Never talk about religion, politics, or sex the old adage goes. The continuing debate about abortion covers all three, which may go someway to explaining the fervor with which all sides defend their viewpoint.
Planned Parenthood in America appears at first glance to be an unremarkable organisation. It offers contraception, testing, and treatment of sexually transmitted infections, screening for cervical and other cancers, and sexual and reproductive health education and outreach programmes. In November 2015, a man entered a Planned Parenthood clinic in Colorado shooting and killing three people, and wounding nine others. Two months earlier a clinic in Washington was victim to a targeted arson attack. Since 1994, Planned Parenthood clinics have been the site of a stabbing, two episodes of bombing, and a further shooting leading to two fatalities. This “domestic terrorism” is because, in addition to the services above, Planned Parenthood is also an abortion provider, carrying out 327,653 abortion procedures in 2013. It is the subject of some debate as to what proportion of its services are dedicated to abortion. Planned Parenthood claim it is only 3%, and there is no mention of abortion at all on their “about us” web page.
Planned Parenthood hit the news in July 2015, when The Center for Medical Progress, an anti-abortion organisation, released covert video footage which they claim proved that Planned Parenthood was illegally selling aborted fetal parts for profit and changing abortion methods to deliver intact specimens. Five separate state investigations have cleared Planned Parenthood of any wrongdoing. Independent experts found that the videos had been manipulated, and that the transcripts associated with the videos were misleading. In a twist of events, last week it was reported that the two anti-abortion activists who carried out the hidden filming have been charged with a felony count of tampering with government property. It is easy to see how those carrying out the attacks on Planned Parenthood in September and November may have felt that the summer Center for Medical Progress report gave them some moral justification for their actions.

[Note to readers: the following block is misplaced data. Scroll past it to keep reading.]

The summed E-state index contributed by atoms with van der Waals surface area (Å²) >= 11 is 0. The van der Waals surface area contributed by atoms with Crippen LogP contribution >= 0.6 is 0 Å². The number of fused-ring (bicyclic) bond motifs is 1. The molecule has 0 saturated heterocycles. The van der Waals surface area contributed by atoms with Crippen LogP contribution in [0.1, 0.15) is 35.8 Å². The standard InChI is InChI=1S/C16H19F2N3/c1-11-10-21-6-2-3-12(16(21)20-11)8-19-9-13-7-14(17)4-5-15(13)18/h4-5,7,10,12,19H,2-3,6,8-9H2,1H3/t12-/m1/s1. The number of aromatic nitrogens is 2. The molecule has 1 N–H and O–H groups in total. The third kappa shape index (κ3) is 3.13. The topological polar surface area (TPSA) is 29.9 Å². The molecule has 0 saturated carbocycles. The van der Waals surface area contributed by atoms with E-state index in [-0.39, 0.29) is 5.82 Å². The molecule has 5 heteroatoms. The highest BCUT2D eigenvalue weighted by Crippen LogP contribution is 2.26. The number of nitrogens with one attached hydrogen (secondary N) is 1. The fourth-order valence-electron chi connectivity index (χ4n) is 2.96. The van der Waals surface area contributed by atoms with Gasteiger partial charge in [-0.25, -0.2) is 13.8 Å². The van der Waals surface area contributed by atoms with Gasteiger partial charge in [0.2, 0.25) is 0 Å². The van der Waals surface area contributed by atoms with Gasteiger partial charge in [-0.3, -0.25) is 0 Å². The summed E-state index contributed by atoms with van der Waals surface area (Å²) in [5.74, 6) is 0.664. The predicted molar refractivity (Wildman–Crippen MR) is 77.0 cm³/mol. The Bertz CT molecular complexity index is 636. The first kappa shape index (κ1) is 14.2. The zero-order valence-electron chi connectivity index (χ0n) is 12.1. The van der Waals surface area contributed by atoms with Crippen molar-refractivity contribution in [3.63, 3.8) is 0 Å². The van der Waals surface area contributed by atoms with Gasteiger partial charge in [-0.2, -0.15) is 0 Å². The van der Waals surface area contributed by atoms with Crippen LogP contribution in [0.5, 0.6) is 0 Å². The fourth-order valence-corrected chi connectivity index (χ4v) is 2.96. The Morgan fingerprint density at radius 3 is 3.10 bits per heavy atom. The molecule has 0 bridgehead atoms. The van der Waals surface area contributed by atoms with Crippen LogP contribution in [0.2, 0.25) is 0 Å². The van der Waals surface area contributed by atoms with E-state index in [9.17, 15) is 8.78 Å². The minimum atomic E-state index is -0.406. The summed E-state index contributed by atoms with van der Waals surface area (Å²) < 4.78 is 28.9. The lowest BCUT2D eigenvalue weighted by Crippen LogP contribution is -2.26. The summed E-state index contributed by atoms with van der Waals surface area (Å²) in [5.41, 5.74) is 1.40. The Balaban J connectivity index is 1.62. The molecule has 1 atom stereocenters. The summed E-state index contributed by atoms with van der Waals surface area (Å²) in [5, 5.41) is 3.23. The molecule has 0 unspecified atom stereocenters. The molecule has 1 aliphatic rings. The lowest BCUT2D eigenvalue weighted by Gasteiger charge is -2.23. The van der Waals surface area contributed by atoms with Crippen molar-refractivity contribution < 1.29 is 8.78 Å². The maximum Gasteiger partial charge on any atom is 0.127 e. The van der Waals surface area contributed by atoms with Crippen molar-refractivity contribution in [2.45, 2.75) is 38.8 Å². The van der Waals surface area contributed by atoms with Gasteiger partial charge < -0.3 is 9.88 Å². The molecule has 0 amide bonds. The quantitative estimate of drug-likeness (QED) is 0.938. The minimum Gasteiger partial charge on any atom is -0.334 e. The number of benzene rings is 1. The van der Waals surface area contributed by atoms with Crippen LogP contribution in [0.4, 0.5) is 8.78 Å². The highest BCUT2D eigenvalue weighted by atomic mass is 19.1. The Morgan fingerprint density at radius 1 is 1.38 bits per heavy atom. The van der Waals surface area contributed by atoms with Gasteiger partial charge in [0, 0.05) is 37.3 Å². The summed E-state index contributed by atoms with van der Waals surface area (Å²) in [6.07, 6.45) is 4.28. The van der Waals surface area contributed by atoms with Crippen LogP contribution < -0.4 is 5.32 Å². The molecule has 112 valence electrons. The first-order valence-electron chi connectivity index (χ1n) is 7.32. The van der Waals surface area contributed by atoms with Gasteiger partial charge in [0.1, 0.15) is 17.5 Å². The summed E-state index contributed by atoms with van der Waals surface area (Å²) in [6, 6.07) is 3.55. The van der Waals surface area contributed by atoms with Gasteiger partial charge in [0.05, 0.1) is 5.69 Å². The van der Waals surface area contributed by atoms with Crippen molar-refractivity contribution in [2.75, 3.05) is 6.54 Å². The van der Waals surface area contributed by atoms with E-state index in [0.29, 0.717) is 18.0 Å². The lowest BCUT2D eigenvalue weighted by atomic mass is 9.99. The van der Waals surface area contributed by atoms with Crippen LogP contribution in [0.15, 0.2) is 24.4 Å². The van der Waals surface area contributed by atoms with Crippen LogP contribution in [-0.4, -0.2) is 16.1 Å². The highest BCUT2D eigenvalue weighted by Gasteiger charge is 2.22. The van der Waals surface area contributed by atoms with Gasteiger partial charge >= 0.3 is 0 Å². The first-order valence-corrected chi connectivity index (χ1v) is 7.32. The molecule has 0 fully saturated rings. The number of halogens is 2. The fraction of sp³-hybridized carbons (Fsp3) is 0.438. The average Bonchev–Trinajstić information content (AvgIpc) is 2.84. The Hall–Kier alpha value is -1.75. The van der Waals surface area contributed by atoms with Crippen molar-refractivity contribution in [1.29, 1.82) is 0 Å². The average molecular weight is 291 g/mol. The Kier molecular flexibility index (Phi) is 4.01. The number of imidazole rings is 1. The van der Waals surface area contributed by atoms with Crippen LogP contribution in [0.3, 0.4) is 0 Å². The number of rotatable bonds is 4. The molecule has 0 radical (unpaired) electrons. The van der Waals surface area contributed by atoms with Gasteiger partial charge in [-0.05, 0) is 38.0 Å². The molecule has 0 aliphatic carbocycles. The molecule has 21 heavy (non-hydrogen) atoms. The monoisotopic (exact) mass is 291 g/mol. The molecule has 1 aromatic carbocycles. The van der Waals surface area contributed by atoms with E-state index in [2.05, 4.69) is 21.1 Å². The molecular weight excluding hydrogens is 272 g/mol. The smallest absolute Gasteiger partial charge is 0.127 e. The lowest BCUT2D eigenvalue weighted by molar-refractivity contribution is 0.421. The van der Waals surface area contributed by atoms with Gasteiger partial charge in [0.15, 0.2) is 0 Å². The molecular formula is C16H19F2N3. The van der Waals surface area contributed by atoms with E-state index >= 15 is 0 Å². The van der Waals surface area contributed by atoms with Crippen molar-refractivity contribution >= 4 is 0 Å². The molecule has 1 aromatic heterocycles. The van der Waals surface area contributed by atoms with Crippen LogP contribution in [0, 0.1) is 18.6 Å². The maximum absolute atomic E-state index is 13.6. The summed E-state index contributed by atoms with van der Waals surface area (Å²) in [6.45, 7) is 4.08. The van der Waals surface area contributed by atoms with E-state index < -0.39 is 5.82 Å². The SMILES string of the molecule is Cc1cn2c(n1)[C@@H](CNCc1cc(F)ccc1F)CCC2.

There is strong evidence that harassment of clinic patients and staff is common; picketing of clinics and homes of staff members, physical contact with patients, vandalism, bomb threats, and posting pictures of patients online are just some of the reported tactics of anti-abortion activists. Clinic escorts are widespread in America; these volunteers walk with women and their accompanying relatives or friends as they approach the abortion clinic. Lauren Rankin speaks movingly about her experience shielding and distracting women from the screaming anti-abortion protestors as women run the gauntlet just to seek legal healthcare.